Making it “OkayToSay!”

By Cynthia Cunningham

My daughter has bipolar disorder.  There!  I said it.  Ten years ago I said aloud those scary words that send many of my family and friends into hiding.  But why?  This diagnosis just means that her brain has some problems maintaining her moods, activity levels and often just completing daily tasks.  That doesn’t sound like something to be afraid of, does it?

But yet, our society is afraid!  We’ve been taught for centuries that mental illness is a bad thing to be fearful of. Look at any social media and you will see memes using mental illness as a joke. And today, you can hardly go a day without hearing the words that apply to mental health issues.  “He is acting so schizo!”  “This weather is crazy!”

Somehow we forgot to use the correct language.  And by using words that are associated with mental health conditions, without even realizing it, we have once again stigmatized mental illness.  By keeping the stigma alive against mental illness, we shame those who are living with this condition.  Isn’t that the bullying that we have been teaching our children not to do to others?  Not sure this is offensive? Test yourself: replace any of the words used for mental health with the word “Cancer”.  Is it still funny?

Did you know that 1 in 4 people live with a mental health condition?  If these numbers don’t catch your attention, try these:

  • There are an estimated 80,022,714* people living in the U.S. with a mental health condition.
  • There are an estimated 6,923,821* people living in Texas with a mental health condition.
  • There are an estimated 65,802* people living in Waco with a mental health condition.

That’s a lot of people that we are offending with our words!  And those words cause people to want to hide away and not seek help.  Instead they try to handle these illnesses themselves, or chose not to acknowledge that there is even anything wrong.  Some are so overcome with the pain of dealing with the mental illness that they chose to end the pain.  And we can stop this!  We MUST stop this!

So how can we fix it?  We need to start the conversations that let people know that it is ok to talk about mental illness.  Luckily, there is just such an initiative that was launched in Texas!  The Meadows Mental Health Policy Institute launched this year.  This initiative increases awareness that most mental health conditions are treatable.  It gives hope to those affected by these conditions.

Since this is a Texas-based initiative, any and all Texans can contribute.  You can join those who have already posted, like President George W. Bush, Emmitt Smith, and Mark Cuban. This website shows you a few different ways to “make it okay to say.”  You can share your own personal story, add your name to the support wall, you can post a video telling others how it is ok to talk about mental illness.  You can even select to share messages on your social media and invite others to share their voices.

The real importance of this initiative is to get the conversations going about how important it is to talk about mental health conditions.  Right now there is a nationwide shortage of psychiatrists.  Often when someone decides to seek help they face a long waiting period just for the initial visit.  And that is if they have insurance.  Those without insurance coverage must rely on other local programs, which are also quite busy.  By having conversations, we can start raising awareness and addressing issues with our political representatives to get more focus on services and programs that are really needed to address these health issues.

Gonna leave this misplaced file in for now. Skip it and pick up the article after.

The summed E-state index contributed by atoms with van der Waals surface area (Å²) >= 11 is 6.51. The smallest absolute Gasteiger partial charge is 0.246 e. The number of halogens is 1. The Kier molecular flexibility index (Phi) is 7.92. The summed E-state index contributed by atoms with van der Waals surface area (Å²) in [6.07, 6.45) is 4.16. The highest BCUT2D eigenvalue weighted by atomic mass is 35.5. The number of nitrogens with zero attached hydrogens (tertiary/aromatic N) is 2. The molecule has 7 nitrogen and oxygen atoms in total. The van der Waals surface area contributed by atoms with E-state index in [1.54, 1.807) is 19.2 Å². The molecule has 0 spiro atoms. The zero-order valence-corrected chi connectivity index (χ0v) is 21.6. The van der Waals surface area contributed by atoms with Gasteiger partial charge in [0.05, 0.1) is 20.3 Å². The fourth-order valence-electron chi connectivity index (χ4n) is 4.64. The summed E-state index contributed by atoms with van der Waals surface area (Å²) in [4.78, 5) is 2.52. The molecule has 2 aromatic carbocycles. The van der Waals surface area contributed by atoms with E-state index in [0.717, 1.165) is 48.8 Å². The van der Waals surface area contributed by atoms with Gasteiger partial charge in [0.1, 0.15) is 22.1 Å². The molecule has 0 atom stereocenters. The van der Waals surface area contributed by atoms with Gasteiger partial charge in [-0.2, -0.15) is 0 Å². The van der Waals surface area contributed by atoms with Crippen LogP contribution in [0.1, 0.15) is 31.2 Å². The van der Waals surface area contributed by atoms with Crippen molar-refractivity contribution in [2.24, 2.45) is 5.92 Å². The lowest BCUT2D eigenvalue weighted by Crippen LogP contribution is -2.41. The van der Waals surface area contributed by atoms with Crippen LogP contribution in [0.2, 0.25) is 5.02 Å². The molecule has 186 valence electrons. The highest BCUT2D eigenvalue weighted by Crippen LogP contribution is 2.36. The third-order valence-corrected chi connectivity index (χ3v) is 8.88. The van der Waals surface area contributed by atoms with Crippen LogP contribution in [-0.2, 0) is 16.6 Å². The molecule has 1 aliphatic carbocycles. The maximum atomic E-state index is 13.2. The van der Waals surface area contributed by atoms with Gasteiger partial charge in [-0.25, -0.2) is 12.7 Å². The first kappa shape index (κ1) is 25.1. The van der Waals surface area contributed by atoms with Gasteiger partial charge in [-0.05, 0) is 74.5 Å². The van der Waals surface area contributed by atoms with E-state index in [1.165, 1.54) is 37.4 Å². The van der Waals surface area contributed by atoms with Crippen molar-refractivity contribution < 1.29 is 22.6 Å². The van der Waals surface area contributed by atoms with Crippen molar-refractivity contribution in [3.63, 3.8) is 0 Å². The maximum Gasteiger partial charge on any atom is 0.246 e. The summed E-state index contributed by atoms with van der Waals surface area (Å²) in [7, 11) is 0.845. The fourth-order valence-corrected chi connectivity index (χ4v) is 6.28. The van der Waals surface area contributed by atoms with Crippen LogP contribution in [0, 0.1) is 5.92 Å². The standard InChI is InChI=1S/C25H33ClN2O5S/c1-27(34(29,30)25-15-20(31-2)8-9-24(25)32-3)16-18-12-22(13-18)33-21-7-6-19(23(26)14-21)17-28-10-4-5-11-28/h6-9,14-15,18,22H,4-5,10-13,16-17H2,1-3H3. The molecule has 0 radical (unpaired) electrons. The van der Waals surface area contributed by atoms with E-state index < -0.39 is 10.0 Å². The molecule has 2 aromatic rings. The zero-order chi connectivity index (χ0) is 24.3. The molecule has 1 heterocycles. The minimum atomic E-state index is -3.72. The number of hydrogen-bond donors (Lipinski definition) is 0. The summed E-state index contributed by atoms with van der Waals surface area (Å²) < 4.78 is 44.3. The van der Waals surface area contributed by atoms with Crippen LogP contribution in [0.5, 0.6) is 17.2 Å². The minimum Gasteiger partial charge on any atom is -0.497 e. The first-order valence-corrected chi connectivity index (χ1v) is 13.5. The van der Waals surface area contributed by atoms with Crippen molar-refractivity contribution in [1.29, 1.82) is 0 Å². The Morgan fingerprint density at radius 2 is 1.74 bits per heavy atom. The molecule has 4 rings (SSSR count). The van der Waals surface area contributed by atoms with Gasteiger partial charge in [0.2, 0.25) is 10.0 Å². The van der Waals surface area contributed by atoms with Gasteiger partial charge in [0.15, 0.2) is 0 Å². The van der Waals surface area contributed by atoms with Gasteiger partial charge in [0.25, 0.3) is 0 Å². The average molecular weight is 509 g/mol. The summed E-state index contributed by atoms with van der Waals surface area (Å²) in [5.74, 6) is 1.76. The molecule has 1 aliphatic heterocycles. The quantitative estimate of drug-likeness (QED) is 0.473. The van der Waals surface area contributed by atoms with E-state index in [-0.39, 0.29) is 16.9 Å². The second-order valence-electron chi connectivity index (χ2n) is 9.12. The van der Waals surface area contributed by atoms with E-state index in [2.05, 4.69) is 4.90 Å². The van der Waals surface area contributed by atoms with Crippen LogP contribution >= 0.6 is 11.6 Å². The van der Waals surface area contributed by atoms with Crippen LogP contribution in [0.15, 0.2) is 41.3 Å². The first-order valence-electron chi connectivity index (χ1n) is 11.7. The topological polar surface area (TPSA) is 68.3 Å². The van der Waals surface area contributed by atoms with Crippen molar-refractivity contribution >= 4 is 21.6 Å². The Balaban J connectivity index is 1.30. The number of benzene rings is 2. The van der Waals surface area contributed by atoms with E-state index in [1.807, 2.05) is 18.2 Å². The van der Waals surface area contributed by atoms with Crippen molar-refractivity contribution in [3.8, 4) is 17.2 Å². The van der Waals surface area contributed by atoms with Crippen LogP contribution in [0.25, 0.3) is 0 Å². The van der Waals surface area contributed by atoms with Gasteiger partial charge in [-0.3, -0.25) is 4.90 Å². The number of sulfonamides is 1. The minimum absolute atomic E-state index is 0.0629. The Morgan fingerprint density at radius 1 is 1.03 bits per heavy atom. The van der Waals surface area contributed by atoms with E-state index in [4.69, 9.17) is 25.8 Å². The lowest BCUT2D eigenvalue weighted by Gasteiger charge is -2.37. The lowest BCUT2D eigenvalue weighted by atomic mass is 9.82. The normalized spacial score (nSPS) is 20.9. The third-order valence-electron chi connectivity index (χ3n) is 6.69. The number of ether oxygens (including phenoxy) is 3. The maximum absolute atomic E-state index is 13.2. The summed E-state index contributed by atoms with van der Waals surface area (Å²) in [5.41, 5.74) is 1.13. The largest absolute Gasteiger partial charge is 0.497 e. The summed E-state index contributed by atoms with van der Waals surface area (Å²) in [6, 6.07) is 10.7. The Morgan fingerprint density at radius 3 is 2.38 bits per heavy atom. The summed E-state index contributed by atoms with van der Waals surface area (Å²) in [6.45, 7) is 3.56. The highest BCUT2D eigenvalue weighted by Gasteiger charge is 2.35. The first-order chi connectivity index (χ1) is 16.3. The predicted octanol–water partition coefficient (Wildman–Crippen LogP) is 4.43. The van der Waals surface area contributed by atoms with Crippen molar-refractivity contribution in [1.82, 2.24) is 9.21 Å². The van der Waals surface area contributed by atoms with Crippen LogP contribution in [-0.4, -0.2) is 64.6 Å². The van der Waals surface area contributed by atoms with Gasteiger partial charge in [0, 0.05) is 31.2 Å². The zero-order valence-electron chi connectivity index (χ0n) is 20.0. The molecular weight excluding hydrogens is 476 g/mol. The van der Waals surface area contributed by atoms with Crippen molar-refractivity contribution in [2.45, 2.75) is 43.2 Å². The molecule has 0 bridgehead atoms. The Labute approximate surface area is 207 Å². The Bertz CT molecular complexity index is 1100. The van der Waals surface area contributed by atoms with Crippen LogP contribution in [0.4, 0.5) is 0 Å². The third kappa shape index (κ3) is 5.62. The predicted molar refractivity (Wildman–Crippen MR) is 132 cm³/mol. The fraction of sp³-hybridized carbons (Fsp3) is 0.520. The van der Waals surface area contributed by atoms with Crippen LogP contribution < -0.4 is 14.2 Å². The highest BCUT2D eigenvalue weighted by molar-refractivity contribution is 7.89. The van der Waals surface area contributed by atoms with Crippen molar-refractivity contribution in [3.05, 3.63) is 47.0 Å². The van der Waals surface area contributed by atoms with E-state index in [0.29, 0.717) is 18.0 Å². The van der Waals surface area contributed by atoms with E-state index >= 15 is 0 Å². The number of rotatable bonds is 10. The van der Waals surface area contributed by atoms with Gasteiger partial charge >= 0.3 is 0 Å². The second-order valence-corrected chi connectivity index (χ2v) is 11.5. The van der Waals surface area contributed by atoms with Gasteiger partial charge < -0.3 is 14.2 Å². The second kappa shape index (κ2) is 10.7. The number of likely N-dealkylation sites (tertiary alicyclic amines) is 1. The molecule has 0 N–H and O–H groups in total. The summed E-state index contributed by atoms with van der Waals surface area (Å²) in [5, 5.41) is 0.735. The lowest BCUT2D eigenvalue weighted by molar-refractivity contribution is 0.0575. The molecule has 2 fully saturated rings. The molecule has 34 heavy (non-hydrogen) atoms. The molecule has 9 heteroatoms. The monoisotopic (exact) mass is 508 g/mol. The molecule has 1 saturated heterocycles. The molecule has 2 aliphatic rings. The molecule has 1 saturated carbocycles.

I am a living example of how talking about mental illness makes a difference.  I spoke up for my daughter, got her the medical help she needed and got education for our whole family so we could learn how to help her live a life of recovery with her mental health condition.  Today she is my pride and joy.  She is happily married and works as a Certified Peer Support Specialist for NAMI Waco.  Her job, along with our other 11 peers, is part of our free Peer Support program for people who have a mental health diagnosis and seek to improve their health.

I was once asked why I talked so openly about my daughter’s illness.  My reply was “No one ever told me not to talk about it and I realized that the more I talked the more I learned and could help her and others.”  As a result, I learned about  A grassroots organization that’s purpose is to educate, support and advocate for those whose lives have been affected by a mental health condition.  This was just what my family needed!  And I found it by speaking out!  I am pleased to say today I work for the local affiliate, NAMI Waco, doing a job that I love.  I am one person, but I can make a difference!  I am doing my part to help others through this difficult journey. And I hope others will join me!

It is really simple to do!  This work was started earlier this year in Waco by a mental health committee of Prosper Waco and we want to make it spread.  It is quite simple to use.  Just go to, search “in your area” and click on “share your story”.  Let’s all make it OkayToSay!!!!

cynthia-cunninghamCynthia Cunningham, a Wacoan since age 2, is the Executive Director for NAMI Waco.  She lives with her husband of 28 years, Bobby, and two spoiled dogs and one royal cat!  Her passion is educating others about mental health.  She can be contacted at:

The Act Locally Waco blog publishes posts with a connection to these aspirations for Waco. If you are interested in writing for the Act Locally Waco Blog, please email [email protected] for more information.

*using data from the projected 2015 census

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